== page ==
Saturday, March 21, 2009

Historical Stuff- Walking

Papa loved to go walking. The first two years he lived with us we occasionally accompanied him, but often he made it quite clear that he wanted to go alone. Though we were sometimes reluctant, we also did not wish to overdo the supervision. He expressed a desire for independence and we gave it to him. Sometimes his walking ventures successfully ended back home, but many times they didn't.

He was always very proud of himself when he safely found his way home. And when he realized he was hopelessly lost, he did not hesitate to ask for assistance. During the summertime, people were often out in their yards so he would stop and tell them he was lost. Sometimes they were able to query him sufficiently to get a last name and then check the telephone directory. When the phone call came, we would hustle off to retrieve him. At other times Papa was unable to accurately communicate his name and eventually we would hear from the police, either to pick him up at the station or to give an address for them to deliver him.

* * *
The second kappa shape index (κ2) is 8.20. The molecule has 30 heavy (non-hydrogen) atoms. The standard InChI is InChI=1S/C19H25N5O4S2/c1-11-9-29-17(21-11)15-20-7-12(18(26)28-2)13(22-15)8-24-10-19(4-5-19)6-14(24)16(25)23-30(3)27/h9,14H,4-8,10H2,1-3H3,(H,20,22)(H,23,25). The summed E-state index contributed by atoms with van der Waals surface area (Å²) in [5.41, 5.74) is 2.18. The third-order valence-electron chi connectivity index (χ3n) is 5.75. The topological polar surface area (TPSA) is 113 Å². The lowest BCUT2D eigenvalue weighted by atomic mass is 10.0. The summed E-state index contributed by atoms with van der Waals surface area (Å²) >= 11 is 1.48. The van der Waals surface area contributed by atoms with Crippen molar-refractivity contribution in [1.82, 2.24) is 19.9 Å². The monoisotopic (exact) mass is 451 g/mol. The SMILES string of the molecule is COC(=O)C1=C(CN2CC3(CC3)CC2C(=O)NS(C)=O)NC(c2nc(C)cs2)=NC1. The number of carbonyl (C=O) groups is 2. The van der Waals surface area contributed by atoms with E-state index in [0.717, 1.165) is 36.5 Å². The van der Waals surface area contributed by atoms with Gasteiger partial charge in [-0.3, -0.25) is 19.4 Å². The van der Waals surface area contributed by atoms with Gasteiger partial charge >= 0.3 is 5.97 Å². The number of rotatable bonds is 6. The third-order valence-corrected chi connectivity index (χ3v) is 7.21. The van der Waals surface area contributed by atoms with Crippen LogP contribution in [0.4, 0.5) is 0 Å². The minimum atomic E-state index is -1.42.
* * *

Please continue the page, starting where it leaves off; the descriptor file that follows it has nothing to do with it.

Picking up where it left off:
I'll never forget the day I discovered him gone for much longer than expected and knew I'd receive a phone call sooner or later. When it came, the police indicated where they were with him and it was a short distance up the hill from our house so I suggested I would come get him. The scene as I approached the address nearly had me double over in laughter. Three policemen stood encircling Papa on the driveway of a home while two police cruisers sat precariously on the street. Apparently he had gone to the door of this home and the woman inside was afraid so called the police. He could not be more mild mannered and to see him being treated like a criminal was rather humorous.

As getting lost became more the norm we knew his independent walking trips were history. At first I would allow him to leave independently and then follow half a block behind so he still thought he was walking alone and I had the security of knowing where he was. When he became obviously lost I would approach him and offer to direct him home. Sometimes he expressed awe that I had found him.

This strategy worked for a while but when he took a turn down the alley to collect rocks and disappeared before I caught up, I knew we had to insist on accompanying him. Once again I was reminded that my time was not my own because Papa often wanted to go for walks, several times a day. He was frequently bored and walking helped to occupy time. I slowly learned not to begrudge these interruptions to my day because the walks were good for my health too.

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